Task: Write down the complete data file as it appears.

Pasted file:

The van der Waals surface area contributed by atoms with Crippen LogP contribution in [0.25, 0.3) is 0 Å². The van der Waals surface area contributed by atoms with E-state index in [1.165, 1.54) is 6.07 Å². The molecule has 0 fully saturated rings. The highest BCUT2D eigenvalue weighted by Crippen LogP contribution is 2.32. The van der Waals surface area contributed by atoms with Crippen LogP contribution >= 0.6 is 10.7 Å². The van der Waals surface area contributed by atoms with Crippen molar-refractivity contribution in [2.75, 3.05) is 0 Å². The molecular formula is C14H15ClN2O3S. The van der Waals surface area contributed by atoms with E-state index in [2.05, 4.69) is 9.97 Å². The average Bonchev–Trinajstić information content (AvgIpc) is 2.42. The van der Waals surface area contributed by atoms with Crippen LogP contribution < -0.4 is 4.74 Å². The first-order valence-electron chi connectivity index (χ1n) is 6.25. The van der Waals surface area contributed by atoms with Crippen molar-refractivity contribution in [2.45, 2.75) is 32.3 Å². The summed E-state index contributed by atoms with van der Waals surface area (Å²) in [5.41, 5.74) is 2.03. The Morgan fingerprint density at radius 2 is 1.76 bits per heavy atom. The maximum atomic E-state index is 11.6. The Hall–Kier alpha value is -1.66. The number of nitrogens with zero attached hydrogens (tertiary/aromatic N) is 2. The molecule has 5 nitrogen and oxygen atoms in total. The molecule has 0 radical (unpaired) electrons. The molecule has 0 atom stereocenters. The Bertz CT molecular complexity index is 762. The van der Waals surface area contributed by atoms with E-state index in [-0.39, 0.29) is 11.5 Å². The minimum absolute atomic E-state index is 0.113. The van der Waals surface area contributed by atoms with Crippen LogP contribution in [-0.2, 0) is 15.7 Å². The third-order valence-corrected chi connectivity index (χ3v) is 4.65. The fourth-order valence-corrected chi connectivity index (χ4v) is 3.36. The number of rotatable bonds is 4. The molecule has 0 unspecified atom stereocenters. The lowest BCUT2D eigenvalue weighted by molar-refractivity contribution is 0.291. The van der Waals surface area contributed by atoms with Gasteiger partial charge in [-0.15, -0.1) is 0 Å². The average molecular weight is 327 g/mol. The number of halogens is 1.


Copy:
The van der Waals surface area contributed by atoms with Crippen LogP contribution in [0.25, 0.3) is 0 Å². The van der Waals surface area contributed by atoms with E-state index in [1.165, 1.54) is 6.07 Å². The molecule has 0 fully saturated rings. The highest BCUT2D eigenvalue weighted by Crippen LogP contribution is 2.32. The van der Waals surface area contributed by atoms with Crippen LogP contribution >= 0.6 is 10.7 Å². The van der Waals surface area contributed by atoms with Crippen molar-refractivity contribution in [2.75, 3.05) is 0 Å². The molecular formula is C14H15ClN2O3S. The van der Waals surface area contributed by atoms with E-state index in [2.05, 4.69) is 9.97 Å². The average Bonchev–Trinajstić information content (AvgIpc) is 2.42. The van der Waals surface area contributed by atoms with Crippen LogP contribution < -0.4 is 4.74 Å². The first-order valence-electron chi connectivity index (χ1n) is 6.25. The van der Waals surface area contributed by atoms with Crippen molar-refractivity contribution in [2.45, 2.75) is 32.3 Å². The summed E-state index contributed by atoms with van der Waals surface area (Å²) in [5.41, 5.74) is 2.03. The Morgan fingerprint density at radius 2 is 1.76 bits per heavy atom. The maximum atomic E-state index is 11.6. The Hall–Kier alpha value is -1.66. The number of nitrogens with zero attached hydrogens (tertiary/aromatic N) is 2. The molecule has 5 nitrogen and oxygen atoms in total. The molecule has 0 radical (unpaired) electrons. The molecule has 0 atom stereocenters. The Bertz CT molecular complexity index is 762. The van der Waals surface area contributed by atoms with E-state index in [-0.39, 0.29) is 11.5 Å². The minimum absolute atomic E-state index is 0.113. The van der Waals surface area contributed by atoms with Crippen LogP contribution in [-0.2, 0) is 15.7 Å². The third-order valence-corrected chi connectivity index (χ3v) is 4.65. The fourth-order valence-corrected chi connectivity index (χ4v) is 3.36. The number of rotatable bonds is 4. The molecule has 0 unspecified atom stereocenters. The lowest BCUT2D eigenvalue weighted by molar-refractivity contribution is 0.291. The van der Waals surface area contributed by atoms with Gasteiger partial charge in [-0.15, -0.1) is 0 Å². The average molecular weight is 327 g/mol. The number of halogens is 1.